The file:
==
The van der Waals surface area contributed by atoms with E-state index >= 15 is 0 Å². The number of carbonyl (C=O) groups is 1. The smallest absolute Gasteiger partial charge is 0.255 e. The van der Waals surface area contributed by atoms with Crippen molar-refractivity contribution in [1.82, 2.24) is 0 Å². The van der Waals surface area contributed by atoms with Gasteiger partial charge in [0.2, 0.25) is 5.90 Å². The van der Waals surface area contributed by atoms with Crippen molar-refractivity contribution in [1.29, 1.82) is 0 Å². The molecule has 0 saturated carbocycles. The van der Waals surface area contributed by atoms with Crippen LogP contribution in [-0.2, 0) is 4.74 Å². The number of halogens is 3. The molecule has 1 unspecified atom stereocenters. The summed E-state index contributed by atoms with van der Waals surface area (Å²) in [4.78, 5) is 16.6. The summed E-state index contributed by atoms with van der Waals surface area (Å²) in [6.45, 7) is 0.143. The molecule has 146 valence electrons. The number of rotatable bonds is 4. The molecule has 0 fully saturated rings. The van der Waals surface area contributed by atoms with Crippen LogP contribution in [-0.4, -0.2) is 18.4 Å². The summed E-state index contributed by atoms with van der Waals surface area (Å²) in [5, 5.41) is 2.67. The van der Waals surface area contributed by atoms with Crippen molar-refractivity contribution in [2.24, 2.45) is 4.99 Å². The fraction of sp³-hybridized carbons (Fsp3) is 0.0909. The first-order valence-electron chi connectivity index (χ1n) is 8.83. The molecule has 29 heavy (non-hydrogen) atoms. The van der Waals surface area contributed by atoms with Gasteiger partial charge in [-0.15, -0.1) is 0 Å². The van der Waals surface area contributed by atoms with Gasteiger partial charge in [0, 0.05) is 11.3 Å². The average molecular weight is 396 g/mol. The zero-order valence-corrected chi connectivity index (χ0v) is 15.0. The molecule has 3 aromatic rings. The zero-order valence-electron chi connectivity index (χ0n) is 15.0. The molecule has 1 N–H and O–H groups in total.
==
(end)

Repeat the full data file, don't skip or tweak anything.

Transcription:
The van der Waals surface area contributed by atoms with E-state index >= 15 is 0 Å². The number of carbonyl (C=O) groups is 1. The smallest absolute Gasteiger partial charge is 0.255 e. The van der Waals surface area contributed by atoms with Crippen molar-refractivity contribution in [1.82, 2.24) is 0 Å². The van der Waals surface area contributed by atoms with Gasteiger partial charge in [0.2, 0.25) is 5.90 Å². The van der Waals surface area contributed by atoms with Crippen molar-refractivity contribution in [1.29, 1.82) is 0 Å². The molecule has 0 saturated carbocycles. The van der Waals surface area contributed by atoms with Crippen LogP contribution in [-0.2, 0) is 4.74 Å². The number of halogens is 3. The molecule has 1 unspecified atom stereocenters. The summed E-state index contributed by atoms with van der Waals surface area (Å²) in [4.78, 5) is 16.6. The summed E-state index contributed by atoms with van der Waals surface area (Å²) in [6.45, 7) is 0.143. The molecule has 146 valence electrons. The number of rotatable bonds is 4. The molecule has 0 fully saturated rings. The van der Waals surface area contributed by atoms with Crippen LogP contribution in [-0.4, -0.2) is 18.4 Å². The summed E-state index contributed by atoms with van der Waals surface area (Å²) in [5, 5.41) is 2.67. The van der Waals surface area contributed by atoms with Crippen molar-refractivity contribution in [2.24, 2.45) is 4.99 Å². The fraction of sp³-hybridized carbons (Fsp3) is 0.0909. The first-order valence-electron chi connectivity index (χ1n) is 8.83. The molecule has 29 heavy (non-hydrogen) atoms. The van der Waals surface area contributed by atoms with Gasteiger partial charge in [-0.15, -0.1) is 0 Å². The van der Waals surface area contributed by atoms with Gasteiger partial charge in [0, 0.05) is 11.3 Å². The average molecular weight is 396 g/mol. The zero-order valence-corrected chi connectivity index (χ0v) is 15.0. The molecule has 3 aromatic rings. The zero-order valence-electron chi connectivity index (χ0n) is 15.0. The molecule has 1 N–H and O–H groups in total.